A judge has dismissed a lawsuit brought by a Long Beach property owner and the Howard Jarvis Taxpayers Association that challenged the constitutionality of a municipal ordinance in which landowners are charged a monthly fee for letting their property sit vacant.

Los Angeles Superior Court Judge Stephen Goorvitch heard arguments Wednesday on the city’s motion to toss plaintiff Frederic Sparrevohn’s case, took the issues under submission and ruled in favor of the city on Thursday.

“The dispute in this case stems from whether the fee is imposed as an incident of property ownership,” the judge wrote. “The court answers this question in the negative.”

In Sparrevohn’s case, the fee he paid was not imposed based on normal ownership and normal use of the lots, but instead on the lots being vacant, so there was not a burden on him based on his being a land owner, according to the judge, who also said only a small number of parcels in the city are subject to the fee.

“The court has considered plaintiffs’ counsel’s arguments and finds none to have merit,”  Goorvitch wrote.

The tax-fighting organization and Sparrevohn brought the suit in April 2022, seeking a declaration that the ordinance is void “unless and until it is properly noticed, properly substantiated, and properly approved.”

Sparrevohn also sought a $780 refund of the fee he paid for 2022 under protest.

“In over 20 years of owning (the lot in the 300 block of UltimoAvenue), no one has suggested to me, formally or informally, that my lots decrease neighboring property values,” the 79-year-old Sparrevohn stated in a sworn declaration.

The city approved the fee in 2017 in the hope it would discourage illegal dumping and blight and encourage property owners to turn their vacant plots into gardens and farms.

Sparrevohn’s appeal to the city for relief was denied in March 2022, according to the suit. He says the city has made it too costly for him to develop the property.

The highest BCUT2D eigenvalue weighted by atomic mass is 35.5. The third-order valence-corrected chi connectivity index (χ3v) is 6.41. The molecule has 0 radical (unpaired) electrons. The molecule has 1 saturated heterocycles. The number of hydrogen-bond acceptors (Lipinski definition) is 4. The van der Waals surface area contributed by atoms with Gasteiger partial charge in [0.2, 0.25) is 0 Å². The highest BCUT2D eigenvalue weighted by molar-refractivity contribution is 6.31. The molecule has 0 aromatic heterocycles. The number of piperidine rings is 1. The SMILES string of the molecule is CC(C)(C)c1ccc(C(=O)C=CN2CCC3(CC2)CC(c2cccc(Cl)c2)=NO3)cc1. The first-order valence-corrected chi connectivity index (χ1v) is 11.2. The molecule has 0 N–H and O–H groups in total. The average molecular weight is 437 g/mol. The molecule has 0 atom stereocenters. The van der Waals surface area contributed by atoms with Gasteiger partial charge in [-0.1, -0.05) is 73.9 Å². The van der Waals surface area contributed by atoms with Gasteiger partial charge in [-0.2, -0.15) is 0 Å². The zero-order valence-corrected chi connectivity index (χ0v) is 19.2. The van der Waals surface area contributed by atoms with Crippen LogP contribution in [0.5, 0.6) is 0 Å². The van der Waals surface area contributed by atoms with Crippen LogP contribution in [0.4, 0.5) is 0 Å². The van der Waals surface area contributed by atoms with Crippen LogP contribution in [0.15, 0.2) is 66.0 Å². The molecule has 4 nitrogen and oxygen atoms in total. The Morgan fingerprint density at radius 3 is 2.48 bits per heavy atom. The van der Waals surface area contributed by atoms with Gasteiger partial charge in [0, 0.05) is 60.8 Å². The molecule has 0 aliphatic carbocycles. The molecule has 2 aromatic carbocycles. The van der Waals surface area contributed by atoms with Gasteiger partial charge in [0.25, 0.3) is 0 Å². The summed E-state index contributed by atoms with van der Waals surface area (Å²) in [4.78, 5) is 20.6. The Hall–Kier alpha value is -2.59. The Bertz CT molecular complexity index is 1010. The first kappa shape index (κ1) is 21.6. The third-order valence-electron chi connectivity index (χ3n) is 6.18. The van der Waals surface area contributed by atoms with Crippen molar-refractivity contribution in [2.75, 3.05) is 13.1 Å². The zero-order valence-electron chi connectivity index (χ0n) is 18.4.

“I bought the lot with hopes to build a home for (my) family so that we can afford to stay together,” Sparrevohn said. “We have simply been unable to build yet due to the variety of costs, including the high costs of permits.”

Sparrevohn has paid the annual property taxes, kept the lot litter-free and had it mowed about every other week at annual cost of $420, according to the suit.

The fee, which pays for city monitoring of the vacant lots, requires proper notice to the public and approval by a majority of the affected property owners or by two-thirds of the electorate, according to the suit.

“Having no such approval, the fee is unconstitutional,” according to the suit.

The charge duplicates the municipal code for weed and debris abatement and targets undeveloped property owners with a punitive fee that owners of other parcels do not pay, the suit alleged.

The city has not shown that it requires more work for its code enforcement officers to observe what it categorizes as vacant lots as compared to all other lots under its primary enforcement ordinances, for which it charges nothing, the suit stated.

However, Lisa Fall, the city’s bureau manager for the Administration and Financial Services Bureau of the Long Beach Development Services Department, said in her own sworn statement that neglected vacant lots have often become sites for illegal dumping, motor home parking, homeless camping, drug activity, equipment storage and generally unsafe conditions.

“And in fact, plaintiff Sparrevohn’s vacant lot … has contributed to these problems,” according to Fall, who further said the vacant lots can, contrary to Sparrevohn’s assertion, lower neighborhood property values.

The vacant lot monitoring program’s success is proven by the reduction of cases opened during the past three years due to increased property maintenance, according to Fall.